I wonder what Sally Hemings would say to Johnathan Perkins.
UPDATE (4 PM): The dean of UVA Law School, Paul G. Mahoney, has issued a statement about the application of the University of Virginia’s Honor System to the Johnathan Perkins incident. We have reprinted it after the jump.
White law students lie all the time and nobody makes a big deal about it, but now there’s a black law student who lies about something, and people are throwing a fit? That hardly seems right.
Look, whether or not white people want to believe it, racism is an important issue. It’s an issue that they don’t think about nearly enough. While Johnathan Perkins might have fabricated some of the details of his late-night run-in with the law (or at least university police), his goal of bringing attention to on-campus racism was laudable — and should be advanced by any means necessary.
I’m just warming up. Let me tell you what I really think about the Johnathan Perkins controversy at UVA Law School….
It’s time for more race-related drama from UVA Law School. Back in February, Elie wrote about a UVA Law party that featured Confederate flag decor. Now I will tell you about a 3L’s fabricated tale of racial harassment by university police.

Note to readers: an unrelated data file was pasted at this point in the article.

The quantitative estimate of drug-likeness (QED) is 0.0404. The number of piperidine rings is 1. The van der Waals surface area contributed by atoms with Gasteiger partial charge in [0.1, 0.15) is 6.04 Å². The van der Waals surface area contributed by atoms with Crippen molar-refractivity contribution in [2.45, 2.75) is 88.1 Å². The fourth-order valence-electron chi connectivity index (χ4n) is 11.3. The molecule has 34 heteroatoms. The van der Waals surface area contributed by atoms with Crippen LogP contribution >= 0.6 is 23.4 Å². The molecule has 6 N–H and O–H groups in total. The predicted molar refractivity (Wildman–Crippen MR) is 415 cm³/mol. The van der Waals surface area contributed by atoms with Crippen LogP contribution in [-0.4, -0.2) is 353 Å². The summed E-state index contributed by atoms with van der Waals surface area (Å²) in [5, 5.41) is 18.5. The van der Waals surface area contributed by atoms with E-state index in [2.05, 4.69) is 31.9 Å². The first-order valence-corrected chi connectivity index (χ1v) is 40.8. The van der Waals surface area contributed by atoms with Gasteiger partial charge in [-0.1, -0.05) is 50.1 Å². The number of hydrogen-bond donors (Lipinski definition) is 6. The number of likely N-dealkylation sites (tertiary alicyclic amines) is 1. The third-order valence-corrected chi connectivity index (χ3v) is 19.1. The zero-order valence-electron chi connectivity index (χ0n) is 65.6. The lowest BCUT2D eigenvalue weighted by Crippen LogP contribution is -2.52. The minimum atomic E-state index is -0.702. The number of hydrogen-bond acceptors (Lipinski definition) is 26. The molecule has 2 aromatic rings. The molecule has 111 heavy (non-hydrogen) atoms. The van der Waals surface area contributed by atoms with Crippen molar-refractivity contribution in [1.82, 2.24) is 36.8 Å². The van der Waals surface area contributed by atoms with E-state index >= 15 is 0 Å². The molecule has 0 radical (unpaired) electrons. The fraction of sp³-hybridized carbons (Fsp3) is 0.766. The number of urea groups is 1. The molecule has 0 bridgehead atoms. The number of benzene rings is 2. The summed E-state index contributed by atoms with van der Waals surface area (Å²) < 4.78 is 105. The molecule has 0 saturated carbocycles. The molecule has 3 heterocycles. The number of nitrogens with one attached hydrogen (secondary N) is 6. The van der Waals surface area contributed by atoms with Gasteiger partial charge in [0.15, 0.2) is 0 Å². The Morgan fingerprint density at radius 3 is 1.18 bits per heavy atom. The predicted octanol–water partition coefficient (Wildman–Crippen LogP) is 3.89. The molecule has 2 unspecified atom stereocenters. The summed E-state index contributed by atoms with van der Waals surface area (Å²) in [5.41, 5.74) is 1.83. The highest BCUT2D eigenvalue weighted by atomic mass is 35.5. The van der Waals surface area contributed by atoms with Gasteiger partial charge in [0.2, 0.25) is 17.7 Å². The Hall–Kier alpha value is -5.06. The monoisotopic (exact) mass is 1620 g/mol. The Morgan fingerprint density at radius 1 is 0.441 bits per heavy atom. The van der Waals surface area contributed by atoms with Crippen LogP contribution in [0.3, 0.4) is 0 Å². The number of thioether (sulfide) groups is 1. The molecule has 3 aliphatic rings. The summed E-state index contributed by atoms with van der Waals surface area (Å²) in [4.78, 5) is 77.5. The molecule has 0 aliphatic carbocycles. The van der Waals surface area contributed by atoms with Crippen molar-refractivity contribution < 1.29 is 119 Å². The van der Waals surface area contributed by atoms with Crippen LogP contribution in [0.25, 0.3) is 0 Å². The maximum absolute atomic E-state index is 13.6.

(Yes, Lat’s writing this story. So you can relax, UVA folks — at least for now. Maybe Elie will take a crack at it on Monday.)
In late April, Johnathan Perkins, a third-year law student at UVA, wrote a letter to the editor that was published in Virginia Law Weekly, the law school’s student newspaper. In his letter, Perkins claimed that he was harassed by UVA university police while walking home from a party, purportedly on account of his race (he’s African-American). Perkins said he was moved to share the story “because it is important for my classmates to hear a real-life anecdote illustrating the myth of equal protection under the law.”
The trouble is, it was anything but a “real-life anecdote,” as Perkins himself recently confessed….
When you talk to a prospective lateral about your firm during their first meeting, the conversation can go deep, sideways, and in circles. There is so much to share and discuss. What path of a dialogue can you follow to get better odds of a favorable conclusion?
Consider this template as a model you can use to discuss your firm’s opportunity. This simplifies the conversation and gives you a mental framework so the discussion is meaningful, relevant and moves things forward.
The Four P’s
In my transition from retained corporate executive search to legal search, I saw that there were many levels of complexity in the move of a partner transitioning from firm A to firm B. In placing an executive in a corporation, it was simple because of the linear nature of relationships in corporations. In a law firm, because of the multi-layered aspect of the interdependent relationships that each partner must manage with others, the dialogue is much more involved.
Ed. note: The Asia Chronicles column is authored by Kinney Recruiting. Kinney has made more placements of U.S. associates, counsels and partners in Asia than any other recruiting firm in each of the past six years. You can reach them by email: firstname.lastname@example.org.